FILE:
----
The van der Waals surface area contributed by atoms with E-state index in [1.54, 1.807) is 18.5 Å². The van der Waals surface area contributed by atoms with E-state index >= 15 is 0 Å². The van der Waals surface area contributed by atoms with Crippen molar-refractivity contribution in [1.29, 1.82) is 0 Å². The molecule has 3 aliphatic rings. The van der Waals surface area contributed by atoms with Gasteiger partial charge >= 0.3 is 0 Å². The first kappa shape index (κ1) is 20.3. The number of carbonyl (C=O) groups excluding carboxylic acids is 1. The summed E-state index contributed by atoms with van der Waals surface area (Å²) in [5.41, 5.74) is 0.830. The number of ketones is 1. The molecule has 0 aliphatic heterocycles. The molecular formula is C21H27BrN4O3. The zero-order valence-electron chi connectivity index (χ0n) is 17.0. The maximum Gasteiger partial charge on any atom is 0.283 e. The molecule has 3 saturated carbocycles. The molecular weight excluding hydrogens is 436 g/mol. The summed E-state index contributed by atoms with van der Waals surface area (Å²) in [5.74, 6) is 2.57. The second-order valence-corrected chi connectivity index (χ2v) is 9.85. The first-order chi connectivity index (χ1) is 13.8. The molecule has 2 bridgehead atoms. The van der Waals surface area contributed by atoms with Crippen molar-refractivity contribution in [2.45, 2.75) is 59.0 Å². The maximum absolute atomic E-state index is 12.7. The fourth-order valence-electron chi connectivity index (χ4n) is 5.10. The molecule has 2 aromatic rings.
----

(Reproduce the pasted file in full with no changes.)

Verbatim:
The van der Waals surface area contributed by atoms with E-state index in [1.54, 1.807) is 18.5 Å². The van der Waals surface area contributed by atoms with E-state index >= 15 is 0 Å². The van der Waals surface area contributed by atoms with Crippen molar-refractivity contribution in [1.29, 1.82) is 0 Å². The molecule has 3 aliphatic rings. The van der Waals surface area contributed by atoms with Gasteiger partial charge >= 0.3 is 0 Å². The first kappa shape index (κ1) is 20.3. The number of carbonyl (C=O) groups excluding carboxylic acids is 1. The summed E-state index contributed by atoms with van der Waals surface area (Å²) in [5.41, 5.74) is 0.830. The number of ketones is 1. The molecule has 0 aliphatic heterocycles. The molecular formula is C21H27BrN4O3. The zero-order valence-electron chi connectivity index (χ0n) is 17.0. The maximum Gasteiger partial charge on any atom is 0.283 e. The molecule has 3 saturated carbocycles. The molecular weight excluding hydrogens is 436 g/mol. The summed E-state index contributed by atoms with van der Waals surface area (Å²) in [5.74, 6) is 2.57. The second-order valence-corrected chi connectivity index (χ2v) is 9.85. The first-order chi connectivity index (χ1) is 13.8. The molecule has 2 bridgehead atoms. The van der Waals surface area contributed by atoms with Crippen molar-refractivity contribution in [2.45, 2.75) is 59.0 Å². The maximum absolute atomic E-state index is 12.7. The fourth-order valence-electron chi connectivity index (χ4n) is 5.10. The molecule has 2 aromatic rings.